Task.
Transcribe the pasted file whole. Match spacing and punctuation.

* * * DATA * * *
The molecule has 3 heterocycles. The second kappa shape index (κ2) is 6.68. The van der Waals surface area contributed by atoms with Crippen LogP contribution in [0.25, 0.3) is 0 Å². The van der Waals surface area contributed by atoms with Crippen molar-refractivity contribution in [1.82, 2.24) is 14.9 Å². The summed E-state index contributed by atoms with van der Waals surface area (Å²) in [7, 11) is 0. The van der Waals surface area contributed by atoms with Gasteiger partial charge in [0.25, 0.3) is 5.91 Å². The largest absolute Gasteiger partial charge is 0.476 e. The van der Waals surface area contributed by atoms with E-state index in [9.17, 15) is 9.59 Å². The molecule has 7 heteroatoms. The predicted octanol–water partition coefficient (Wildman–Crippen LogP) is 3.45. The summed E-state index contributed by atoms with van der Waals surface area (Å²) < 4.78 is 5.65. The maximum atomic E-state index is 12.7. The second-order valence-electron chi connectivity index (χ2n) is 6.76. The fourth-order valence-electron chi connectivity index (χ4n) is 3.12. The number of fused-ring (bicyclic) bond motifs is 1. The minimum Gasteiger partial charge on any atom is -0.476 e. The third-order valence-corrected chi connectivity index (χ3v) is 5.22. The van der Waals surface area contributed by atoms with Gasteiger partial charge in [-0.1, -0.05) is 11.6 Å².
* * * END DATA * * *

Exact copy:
The molecule has 3 heterocycles. The second kappa shape index (κ2) is 6.68. The van der Waals surface area contributed by atoms with Crippen LogP contribution in [0.25, 0.3) is 0 Å². The van der Waals surface area contributed by atoms with Crippen molar-refractivity contribution in [1.82, 2.24) is 14.9 Å². The summed E-state index contributed by atoms with van der Waals surface area (Å²) in [7, 11) is 0. The van der Waals surface area contributed by atoms with Gasteiger partial charge in [0.25, 0.3) is 5.91 Å². The largest absolute Gasteiger partial charge is 0.476 e. The van der Waals surface area contributed by atoms with E-state index in [9.17, 15) is 9.59 Å². The molecule has 7 heteroatoms. The predicted octanol–water partition coefficient (Wildman–Crippen LogP) is 3.45. The summed E-state index contributed by atoms with van der Waals surface area (Å²) < 4.78 is 5.65. The maximum atomic E-state index is 12.7. The second-order valence-electron chi connectivity index (χ2n) is 6.76. The fourth-order valence-electron chi connectivity index (χ4n) is 3.12. The number of fused-ring (bicyclic) bond motifs is 1. The minimum Gasteiger partial charge on any atom is -0.476 e. The third-order valence-corrected chi connectivity index (χ3v) is 5.22. The van der Waals surface area contributed by atoms with Gasteiger partial charge in [-0.1, -0.05) is 11.6 Å².